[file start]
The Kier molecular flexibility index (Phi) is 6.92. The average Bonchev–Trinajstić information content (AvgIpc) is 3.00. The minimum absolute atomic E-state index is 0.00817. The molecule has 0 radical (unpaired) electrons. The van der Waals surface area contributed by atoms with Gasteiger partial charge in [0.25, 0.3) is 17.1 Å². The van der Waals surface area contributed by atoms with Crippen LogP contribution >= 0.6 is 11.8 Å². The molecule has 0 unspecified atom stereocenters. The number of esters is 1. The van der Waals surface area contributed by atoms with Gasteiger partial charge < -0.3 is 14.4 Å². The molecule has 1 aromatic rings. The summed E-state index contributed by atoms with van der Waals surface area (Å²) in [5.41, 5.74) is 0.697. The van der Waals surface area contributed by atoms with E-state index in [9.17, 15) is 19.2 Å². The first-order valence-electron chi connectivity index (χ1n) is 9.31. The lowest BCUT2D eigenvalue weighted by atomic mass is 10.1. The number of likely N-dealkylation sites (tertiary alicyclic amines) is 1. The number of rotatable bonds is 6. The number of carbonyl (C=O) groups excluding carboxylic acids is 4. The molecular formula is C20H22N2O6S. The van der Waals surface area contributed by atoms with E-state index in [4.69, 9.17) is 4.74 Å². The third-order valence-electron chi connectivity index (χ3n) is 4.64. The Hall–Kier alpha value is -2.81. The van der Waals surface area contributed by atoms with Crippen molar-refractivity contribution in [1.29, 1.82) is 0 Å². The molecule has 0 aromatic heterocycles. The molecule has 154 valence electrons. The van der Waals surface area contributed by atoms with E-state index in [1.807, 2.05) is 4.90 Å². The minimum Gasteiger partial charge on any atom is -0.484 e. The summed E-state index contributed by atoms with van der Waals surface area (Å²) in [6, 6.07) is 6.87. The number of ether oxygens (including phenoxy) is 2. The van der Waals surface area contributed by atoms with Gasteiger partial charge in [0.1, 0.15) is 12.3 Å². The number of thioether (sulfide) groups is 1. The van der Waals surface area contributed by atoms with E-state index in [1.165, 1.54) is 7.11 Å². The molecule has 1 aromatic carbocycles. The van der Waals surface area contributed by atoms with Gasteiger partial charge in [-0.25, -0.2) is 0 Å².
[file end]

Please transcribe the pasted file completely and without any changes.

The Kier molecular flexibility index (Phi) is 6.92. The average Bonchev–Trinajstić information content (AvgIpc) is 3.00. The minimum absolute atomic E-state index is 0.00817. The molecule has 0 radical (unpaired) electrons. The van der Waals surface area contributed by atoms with Gasteiger partial charge in [0.25, 0.3) is 17.1 Å². The van der Waals surface area contributed by atoms with Crippen LogP contribution >= 0.6 is 11.8 Å². The molecule has 0 unspecified atom stereocenters. The number of esters is 1. The van der Waals surface area contributed by atoms with Gasteiger partial charge < -0.3 is 14.4 Å². The molecule has 1 aromatic rings. The summed E-state index contributed by atoms with van der Waals surface area (Å²) in [5.41, 5.74) is 0.697. The van der Waals surface area contributed by atoms with E-state index in [9.17, 15) is 19.2 Å². The first-order valence-electron chi connectivity index (χ1n) is 9.31. The lowest BCUT2D eigenvalue weighted by atomic mass is 10.1. The number of likely N-dealkylation sites (tertiary alicyclic amines) is 1. The number of rotatable bonds is 6. The number of carbonyl (C=O) groups excluding carboxylic acids is 4. The molecular formula is C20H22N2O6S. The van der Waals surface area contributed by atoms with E-state index in [4.69, 9.17) is 4.74 Å². The third-order valence-electron chi connectivity index (χ3n) is 4.64. The Hall–Kier alpha value is -2.81. The van der Waals surface area contributed by atoms with Crippen molar-refractivity contribution in [1.29, 1.82) is 0 Å². The molecule has 0 aromatic heterocycles. The molecule has 154 valence electrons. The van der Waals surface area contributed by atoms with E-state index in [1.807, 2.05) is 4.90 Å². The minimum Gasteiger partial charge on any atom is -0.484 e. The summed E-state index contributed by atoms with van der Waals surface area (Å²) in [6, 6.07) is 6.87. The number of ether oxygens (including phenoxy) is 2. The van der Waals surface area contributed by atoms with Gasteiger partial charge in [0.1, 0.15) is 12.3 Å². The number of thioether (sulfide) groups is 1. The van der Waals surface area contributed by atoms with E-state index in [1.165, 1.54) is 7.11 Å². The molecule has 1 aromatic carbocycles. The van der Waals surface area contributed by atoms with Gasteiger partial charge in [-0.25, -0.2) is 0 Å².